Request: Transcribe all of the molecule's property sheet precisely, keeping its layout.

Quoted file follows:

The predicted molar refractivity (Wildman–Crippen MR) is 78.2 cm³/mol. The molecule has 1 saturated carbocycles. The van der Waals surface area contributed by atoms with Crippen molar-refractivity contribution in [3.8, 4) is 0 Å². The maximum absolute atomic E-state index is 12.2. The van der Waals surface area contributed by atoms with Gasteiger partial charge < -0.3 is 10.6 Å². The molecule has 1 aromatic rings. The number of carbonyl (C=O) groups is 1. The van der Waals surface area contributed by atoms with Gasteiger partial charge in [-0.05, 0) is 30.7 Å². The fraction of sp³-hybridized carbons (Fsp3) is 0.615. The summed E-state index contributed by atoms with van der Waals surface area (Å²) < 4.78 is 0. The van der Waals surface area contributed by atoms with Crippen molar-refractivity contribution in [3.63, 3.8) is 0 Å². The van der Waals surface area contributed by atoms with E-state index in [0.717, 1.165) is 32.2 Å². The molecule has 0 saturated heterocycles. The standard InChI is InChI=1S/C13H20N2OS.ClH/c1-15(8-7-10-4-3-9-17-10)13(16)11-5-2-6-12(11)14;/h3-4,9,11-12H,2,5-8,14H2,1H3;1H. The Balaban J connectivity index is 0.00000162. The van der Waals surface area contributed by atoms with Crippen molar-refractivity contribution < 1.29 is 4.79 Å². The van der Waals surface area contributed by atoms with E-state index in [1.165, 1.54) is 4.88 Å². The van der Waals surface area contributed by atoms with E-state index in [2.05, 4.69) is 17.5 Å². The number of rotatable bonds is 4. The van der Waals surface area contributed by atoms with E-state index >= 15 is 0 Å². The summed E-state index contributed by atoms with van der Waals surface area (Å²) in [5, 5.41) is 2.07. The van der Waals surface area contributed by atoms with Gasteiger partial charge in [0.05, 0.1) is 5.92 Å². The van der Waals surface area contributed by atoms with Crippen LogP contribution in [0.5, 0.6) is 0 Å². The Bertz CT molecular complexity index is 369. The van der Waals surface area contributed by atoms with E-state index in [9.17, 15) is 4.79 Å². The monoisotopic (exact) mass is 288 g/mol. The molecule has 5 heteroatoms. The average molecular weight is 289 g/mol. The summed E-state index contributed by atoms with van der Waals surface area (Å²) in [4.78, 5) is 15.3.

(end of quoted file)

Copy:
The predicted molar refractivity (Wildman–Crippen MR) is 78.2 cm³/mol. The molecule has 1 saturated carbocycles. The van der Waals surface area contributed by atoms with Crippen molar-refractivity contribution in [3.8, 4) is 0 Å². The maximum absolute atomic E-state index is 12.2. The van der Waals surface area contributed by atoms with Gasteiger partial charge < -0.3 is 10.6 Å². The molecule has 1 aromatic rings. The number of carbonyl (C=O) groups is 1. The van der Waals surface area contributed by atoms with Gasteiger partial charge in [-0.05, 0) is 30.7 Å². The fraction of sp³-hybridized carbons (Fsp3) is 0.615. The summed E-state index contributed by atoms with van der Waals surface area (Å²) < 4.78 is 0. The van der Waals surface area contributed by atoms with Crippen molar-refractivity contribution in [3.63, 3.8) is 0 Å². The van der Waals surface area contributed by atoms with E-state index in [0.717, 1.165) is 32.2 Å². The molecule has 0 saturated heterocycles. The standard InChI is InChI=1S/C13H20N2OS.ClH/c1-15(8-7-10-4-3-9-17-10)13(16)11-5-2-6-12(11)14;/h3-4,9,11-12H,2,5-8,14H2,1H3;1H. The Balaban J connectivity index is 0.00000162. The van der Waals surface area contributed by atoms with Crippen molar-refractivity contribution < 1.29 is 4.79 Å². The van der Waals surface area contributed by atoms with E-state index in [1.165, 1.54) is 4.88 Å². The van der Waals surface area contributed by atoms with E-state index in [2.05, 4.69) is 17.5 Å². The number of rotatable bonds is 4. The van der Waals surface area contributed by atoms with E-state index >= 15 is 0 Å². The summed E-state index contributed by atoms with van der Waals surface area (Å²) in [5, 5.41) is 2.07. The van der Waals surface area contributed by atoms with Gasteiger partial charge in [0.05, 0.1) is 5.92 Å². The van der Waals surface area contributed by atoms with Crippen LogP contribution in [0.5, 0.6) is 0 Å². The Bertz CT molecular complexity index is 369. The van der Waals surface area contributed by atoms with E-state index in [9.17, 15) is 4.79 Å². The monoisotopic (exact) mass is 288 g/mol. The molecule has 5 heteroatoms. The average molecular weight is 289 g/mol. The summed E-state index contributed by atoms with van der Waals surface area (Å²) in [4.78, 5) is 15.3.